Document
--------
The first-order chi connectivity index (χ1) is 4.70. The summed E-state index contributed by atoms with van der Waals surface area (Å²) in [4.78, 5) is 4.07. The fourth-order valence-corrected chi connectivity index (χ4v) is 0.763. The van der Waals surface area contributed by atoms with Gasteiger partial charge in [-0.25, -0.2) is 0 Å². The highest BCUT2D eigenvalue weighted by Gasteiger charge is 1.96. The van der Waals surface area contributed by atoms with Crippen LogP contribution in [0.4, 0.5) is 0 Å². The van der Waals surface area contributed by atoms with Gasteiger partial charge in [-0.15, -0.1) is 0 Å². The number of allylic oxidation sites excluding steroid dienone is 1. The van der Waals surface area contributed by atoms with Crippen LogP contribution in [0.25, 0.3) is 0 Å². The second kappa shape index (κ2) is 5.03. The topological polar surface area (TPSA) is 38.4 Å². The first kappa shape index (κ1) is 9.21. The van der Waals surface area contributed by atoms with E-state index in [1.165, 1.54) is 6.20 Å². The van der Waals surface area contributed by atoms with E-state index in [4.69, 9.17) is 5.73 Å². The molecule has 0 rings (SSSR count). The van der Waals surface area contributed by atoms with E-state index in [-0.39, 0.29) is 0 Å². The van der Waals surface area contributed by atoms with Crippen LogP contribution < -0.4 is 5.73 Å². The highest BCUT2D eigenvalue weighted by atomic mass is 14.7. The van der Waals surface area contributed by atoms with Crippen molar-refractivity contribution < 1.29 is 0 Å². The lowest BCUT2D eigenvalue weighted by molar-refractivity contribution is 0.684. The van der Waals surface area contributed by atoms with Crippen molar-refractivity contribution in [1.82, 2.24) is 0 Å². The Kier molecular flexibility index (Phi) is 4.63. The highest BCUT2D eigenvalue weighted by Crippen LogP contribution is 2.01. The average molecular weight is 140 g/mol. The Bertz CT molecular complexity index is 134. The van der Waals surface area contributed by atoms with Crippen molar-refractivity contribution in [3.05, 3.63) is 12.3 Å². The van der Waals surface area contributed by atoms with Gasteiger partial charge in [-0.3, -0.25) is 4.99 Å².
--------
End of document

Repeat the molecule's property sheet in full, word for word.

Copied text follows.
The first-order chi connectivity index (χ1) is 4.70. The summed E-state index contributed by atoms with van der Waals surface area (Å²) in [4.78, 5) is 4.07. The fourth-order valence-corrected chi connectivity index (χ4v) is 0.763. The van der Waals surface area contributed by atoms with Gasteiger partial charge in [-0.25, -0.2) is 0 Å². The highest BCUT2D eigenvalue weighted by Gasteiger charge is 1.96. The van der Waals surface area contributed by atoms with Crippen LogP contribution in [0.4, 0.5) is 0 Å². The van der Waals surface area contributed by atoms with Gasteiger partial charge in [-0.15, -0.1) is 0 Å². The number of allylic oxidation sites excluding steroid dienone is 1. The van der Waals surface area contributed by atoms with Crippen LogP contribution in [0.25, 0.3) is 0 Å². The second kappa shape index (κ2) is 5.03. The topological polar surface area (TPSA) is 38.4 Å². The first kappa shape index (κ1) is 9.21. The van der Waals surface area contributed by atoms with E-state index in [1.165, 1.54) is 6.20 Å². The van der Waals surface area contributed by atoms with E-state index in [4.69, 9.17) is 5.73 Å². The molecule has 0 rings (SSSR count). The van der Waals surface area contributed by atoms with E-state index in [-0.39, 0.29) is 0 Å². The van der Waals surface area contributed by atoms with Crippen LogP contribution < -0.4 is 5.73 Å². The highest BCUT2D eigenvalue weighted by atomic mass is 14.7. The van der Waals surface area contributed by atoms with Crippen molar-refractivity contribution < 1.29 is 0 Å². The lowest BCUT2D eigenvalue weighted by molar-refractivity contribution is 0.684. The van der Waals surface area contributed by atoms with Crippen molar-refractivity contribution in [1.82, 2.24) is 0 Å². The Kier molecular flexibility index (Phi) is 4.63. The highest BCUT2D eigenvalue weighted by Crippen LogP contribution is 2.01. The average molecular weight is 140 g/mol. The Bertz CT molecular complexity index is 134. The van der Waals surface area contributed by atoms with Crippen molar-refractivity contribution in [3.05, 3.63) is 12.3 Å². The van der Waals surface area contributed by atoms with Gasteiger partial charge in [-0.3, -0.25) is 4.99 Å².